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The Arab fools will get no consolation from US machinations; will they never learn?

July 13, 2022 at 12:02 pm

US President Joe Biden, on May 22, 2022 [Lee Young-ho/Sipa/Pool/Anadolu Agency]

We are just hours away from US President Joe Biden visiting Saudi Arabia, and I do not know if he will be a welcome guest or not. It is likely that he will be welcomed with smiles, while his hosts hide what is in their hearts, especially Saudi Crown Prince Mohammed Bin Salman. His relationship with Biden is strained given the president’s hostile attitude towards him over the Yemen war; the threat to stop military cooperation with the kingdom; and Saudi Arabia’s human rights record and the killing of Washington Post journalist Jamal Khashoggi in 2018.

Nevertheless, Bin Salman is probably ecstatic that he has forced the president of the global superpower to blink first and visit the kingdom after refusing to host him in the White House. Such joy is despite the fact that Biden denies going to Saudi Arabia to meet with the prince, and claims instead that he is only there to attend an international conference, will not be meeting Bin Salman one to one, and will not change the way that he is dealing with the Khashoggi case.

There is no doubt that Biden’s justification for the visit looks naive after activists attacked him for breaking his promise to place human rights at the centre of US foreign policy, given Saudi Arabia’s awful record of rights violations. However, being in politics comes with obligations, and the game of politics requires those who take part to know its rules and, even more importantly, speak the language of “interests”. States have interests that are much more important than hollow slogans. The late British Prime Minister Winston Churchill once said that, “We have no lasting friends, no lasting enemies, only lasting interests.”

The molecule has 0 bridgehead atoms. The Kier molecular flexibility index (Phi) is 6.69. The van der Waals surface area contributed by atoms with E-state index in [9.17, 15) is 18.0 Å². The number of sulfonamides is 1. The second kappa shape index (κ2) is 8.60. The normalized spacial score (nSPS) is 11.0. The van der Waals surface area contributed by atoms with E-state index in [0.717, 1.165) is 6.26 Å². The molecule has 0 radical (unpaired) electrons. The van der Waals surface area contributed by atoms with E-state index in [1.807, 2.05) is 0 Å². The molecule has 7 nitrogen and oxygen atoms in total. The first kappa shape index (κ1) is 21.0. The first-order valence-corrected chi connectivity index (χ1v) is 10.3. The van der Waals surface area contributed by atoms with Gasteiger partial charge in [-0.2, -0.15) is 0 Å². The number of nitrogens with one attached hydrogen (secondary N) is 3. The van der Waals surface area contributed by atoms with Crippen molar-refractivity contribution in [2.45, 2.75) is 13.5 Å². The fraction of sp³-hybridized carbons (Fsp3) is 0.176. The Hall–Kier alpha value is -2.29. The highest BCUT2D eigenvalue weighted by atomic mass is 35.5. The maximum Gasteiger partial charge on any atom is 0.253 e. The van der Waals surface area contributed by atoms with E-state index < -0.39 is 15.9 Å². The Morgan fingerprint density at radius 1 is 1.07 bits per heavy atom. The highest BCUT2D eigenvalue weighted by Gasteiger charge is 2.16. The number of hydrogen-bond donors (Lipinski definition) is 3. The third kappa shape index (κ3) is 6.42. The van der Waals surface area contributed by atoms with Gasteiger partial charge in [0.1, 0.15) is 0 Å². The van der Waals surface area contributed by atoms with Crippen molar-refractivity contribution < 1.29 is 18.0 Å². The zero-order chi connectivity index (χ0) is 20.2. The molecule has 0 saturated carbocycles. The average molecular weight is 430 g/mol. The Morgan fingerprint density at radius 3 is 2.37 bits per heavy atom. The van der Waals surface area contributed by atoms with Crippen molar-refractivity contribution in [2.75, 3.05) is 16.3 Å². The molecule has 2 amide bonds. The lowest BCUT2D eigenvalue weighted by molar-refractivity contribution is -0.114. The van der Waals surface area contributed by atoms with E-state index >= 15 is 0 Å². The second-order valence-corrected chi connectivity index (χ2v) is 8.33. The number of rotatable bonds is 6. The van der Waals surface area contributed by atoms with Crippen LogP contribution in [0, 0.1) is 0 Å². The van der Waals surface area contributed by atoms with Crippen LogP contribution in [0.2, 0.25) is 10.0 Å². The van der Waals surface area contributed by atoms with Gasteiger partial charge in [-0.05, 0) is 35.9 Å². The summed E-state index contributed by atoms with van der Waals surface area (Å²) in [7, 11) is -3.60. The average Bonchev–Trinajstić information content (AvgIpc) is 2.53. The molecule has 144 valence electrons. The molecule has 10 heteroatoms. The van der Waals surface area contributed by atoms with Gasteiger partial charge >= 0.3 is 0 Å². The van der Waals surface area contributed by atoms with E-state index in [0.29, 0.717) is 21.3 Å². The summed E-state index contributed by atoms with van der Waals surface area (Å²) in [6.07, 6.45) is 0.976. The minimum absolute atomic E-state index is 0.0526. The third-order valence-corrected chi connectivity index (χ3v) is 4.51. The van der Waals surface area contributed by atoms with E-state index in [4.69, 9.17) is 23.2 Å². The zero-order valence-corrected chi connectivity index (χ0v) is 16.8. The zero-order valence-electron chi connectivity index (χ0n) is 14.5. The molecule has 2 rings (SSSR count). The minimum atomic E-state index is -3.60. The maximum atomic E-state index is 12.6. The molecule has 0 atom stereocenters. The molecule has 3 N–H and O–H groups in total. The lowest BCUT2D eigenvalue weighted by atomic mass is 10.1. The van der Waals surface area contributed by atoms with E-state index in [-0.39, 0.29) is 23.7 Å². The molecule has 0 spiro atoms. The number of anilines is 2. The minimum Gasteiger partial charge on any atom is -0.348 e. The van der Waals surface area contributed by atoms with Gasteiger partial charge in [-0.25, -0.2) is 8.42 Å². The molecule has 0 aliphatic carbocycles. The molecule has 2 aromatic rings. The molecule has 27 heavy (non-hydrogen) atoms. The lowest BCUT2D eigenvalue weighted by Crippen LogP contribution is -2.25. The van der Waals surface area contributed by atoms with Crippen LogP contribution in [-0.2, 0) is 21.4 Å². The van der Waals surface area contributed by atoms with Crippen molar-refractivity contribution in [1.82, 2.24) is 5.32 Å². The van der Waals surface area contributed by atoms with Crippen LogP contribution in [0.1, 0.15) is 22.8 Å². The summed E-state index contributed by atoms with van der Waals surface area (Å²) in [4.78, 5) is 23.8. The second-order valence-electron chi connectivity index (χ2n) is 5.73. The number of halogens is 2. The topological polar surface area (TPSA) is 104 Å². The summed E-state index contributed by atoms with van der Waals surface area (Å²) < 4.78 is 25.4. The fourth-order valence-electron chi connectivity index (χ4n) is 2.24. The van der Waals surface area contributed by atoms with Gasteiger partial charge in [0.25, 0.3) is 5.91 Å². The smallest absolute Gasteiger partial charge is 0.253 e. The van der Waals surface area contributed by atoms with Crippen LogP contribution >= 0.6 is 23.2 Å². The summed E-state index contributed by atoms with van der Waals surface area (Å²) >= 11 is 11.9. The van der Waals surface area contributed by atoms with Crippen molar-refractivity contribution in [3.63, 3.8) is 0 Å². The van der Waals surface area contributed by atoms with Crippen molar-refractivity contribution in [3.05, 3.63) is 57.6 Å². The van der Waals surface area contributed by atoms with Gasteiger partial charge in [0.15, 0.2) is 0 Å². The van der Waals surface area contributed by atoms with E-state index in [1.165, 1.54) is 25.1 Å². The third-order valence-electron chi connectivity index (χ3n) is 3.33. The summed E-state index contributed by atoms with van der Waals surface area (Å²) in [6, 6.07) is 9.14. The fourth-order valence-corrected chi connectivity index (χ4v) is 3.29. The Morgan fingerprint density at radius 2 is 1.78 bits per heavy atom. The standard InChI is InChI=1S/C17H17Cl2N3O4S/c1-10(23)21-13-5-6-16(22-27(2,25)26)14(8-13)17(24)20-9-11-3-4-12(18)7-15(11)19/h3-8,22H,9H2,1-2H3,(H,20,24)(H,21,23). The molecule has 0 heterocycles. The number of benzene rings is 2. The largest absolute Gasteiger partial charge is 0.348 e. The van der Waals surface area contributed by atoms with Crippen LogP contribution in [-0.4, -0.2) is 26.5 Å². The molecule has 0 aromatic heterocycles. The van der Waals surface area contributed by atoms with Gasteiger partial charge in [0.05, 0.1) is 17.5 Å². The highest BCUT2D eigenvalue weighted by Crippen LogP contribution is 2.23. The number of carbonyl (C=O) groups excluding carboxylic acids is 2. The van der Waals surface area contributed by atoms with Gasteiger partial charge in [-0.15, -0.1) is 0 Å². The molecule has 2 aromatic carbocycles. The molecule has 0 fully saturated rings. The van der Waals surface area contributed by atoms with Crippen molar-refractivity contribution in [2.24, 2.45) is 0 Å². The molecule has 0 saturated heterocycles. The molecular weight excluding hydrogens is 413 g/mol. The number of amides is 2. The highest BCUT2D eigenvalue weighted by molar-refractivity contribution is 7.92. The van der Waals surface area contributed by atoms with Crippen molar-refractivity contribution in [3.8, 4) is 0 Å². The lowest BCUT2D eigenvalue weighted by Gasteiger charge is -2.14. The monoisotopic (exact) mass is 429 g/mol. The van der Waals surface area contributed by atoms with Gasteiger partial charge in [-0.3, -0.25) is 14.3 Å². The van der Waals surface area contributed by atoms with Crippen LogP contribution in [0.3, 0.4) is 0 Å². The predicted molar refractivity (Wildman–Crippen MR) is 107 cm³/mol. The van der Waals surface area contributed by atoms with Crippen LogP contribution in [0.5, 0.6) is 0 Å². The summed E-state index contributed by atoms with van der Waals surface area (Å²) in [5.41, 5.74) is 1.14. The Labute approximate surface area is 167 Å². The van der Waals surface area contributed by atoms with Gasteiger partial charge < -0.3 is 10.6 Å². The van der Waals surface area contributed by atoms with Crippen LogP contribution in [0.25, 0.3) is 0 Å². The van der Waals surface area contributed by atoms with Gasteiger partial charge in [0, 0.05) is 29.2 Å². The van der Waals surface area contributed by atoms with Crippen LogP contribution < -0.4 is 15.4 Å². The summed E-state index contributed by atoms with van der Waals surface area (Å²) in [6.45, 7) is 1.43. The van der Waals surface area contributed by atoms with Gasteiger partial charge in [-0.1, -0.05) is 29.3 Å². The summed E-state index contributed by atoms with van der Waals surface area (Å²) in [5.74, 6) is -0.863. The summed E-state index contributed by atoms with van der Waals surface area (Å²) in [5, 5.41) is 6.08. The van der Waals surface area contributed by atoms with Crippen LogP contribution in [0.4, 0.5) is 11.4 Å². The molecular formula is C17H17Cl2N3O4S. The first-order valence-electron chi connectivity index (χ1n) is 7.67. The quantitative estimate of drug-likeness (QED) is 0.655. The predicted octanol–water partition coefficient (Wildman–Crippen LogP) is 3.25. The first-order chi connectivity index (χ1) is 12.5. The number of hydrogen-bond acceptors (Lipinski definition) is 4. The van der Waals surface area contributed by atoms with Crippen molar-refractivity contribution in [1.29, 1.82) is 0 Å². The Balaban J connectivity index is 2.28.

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This is the pragmatism that dominates politics; ideals and values — and human rights — have no place unless “interests” will benefit as a result. In essence, politics is a struggle for interests and nothing else, which is why political analysts believe that countries must focus on soft strategies such as diplomacy as the most effective in promoting political interests. Political realism and cooperation are essential to advance the interests of states, so much so that principles and morals always take second place to homeland security and national interests.

Biden made this clear in his recent article for the Washington Post in which he justified his visit to Saudi Arabia in the context of the confrontation with Russia and China. He said that it is his job to keep the US strong and secure. “We have to counter Russia’s aggressions, put ourselves in the best possible position to outcompete China, and work for greater stability in a consequential region in the world. To do these things, we have to engage directly with countries that can impact those outcomes, Saudi Arabia is one of them.” He added that when he meets with Saudi leaders, his aim will be “to strengthen a strategic partnership going forward that’s based on mutual interests and responsibilities.” Biden has also said that from the beginning, his aim has been “to reorient, but not rupture relations with a country that has been a strategic partner for 80 years,” and that his administration “reversed the blank-cheque policy” it inherited.

To enhance his statements, he added a veneer about human rights, repeating that he will stick to “fundamental American values.” He noted that he realises that many will disagree with his decision to visit Saudi Arabia, but that his “views on human rights are clear and long-standing, and fundamental freedoms are always on the agenda when I travel abroad.”

The US president ended his article by boasting that he will be the first resident of the White House to fly direct from Israel to the Kingdom of Saudi Arabia. This, he said, is a “small symbol of the budding relations and steps toward normalisation between Israel and the Arab world, which my administration is working to deepen and expand.”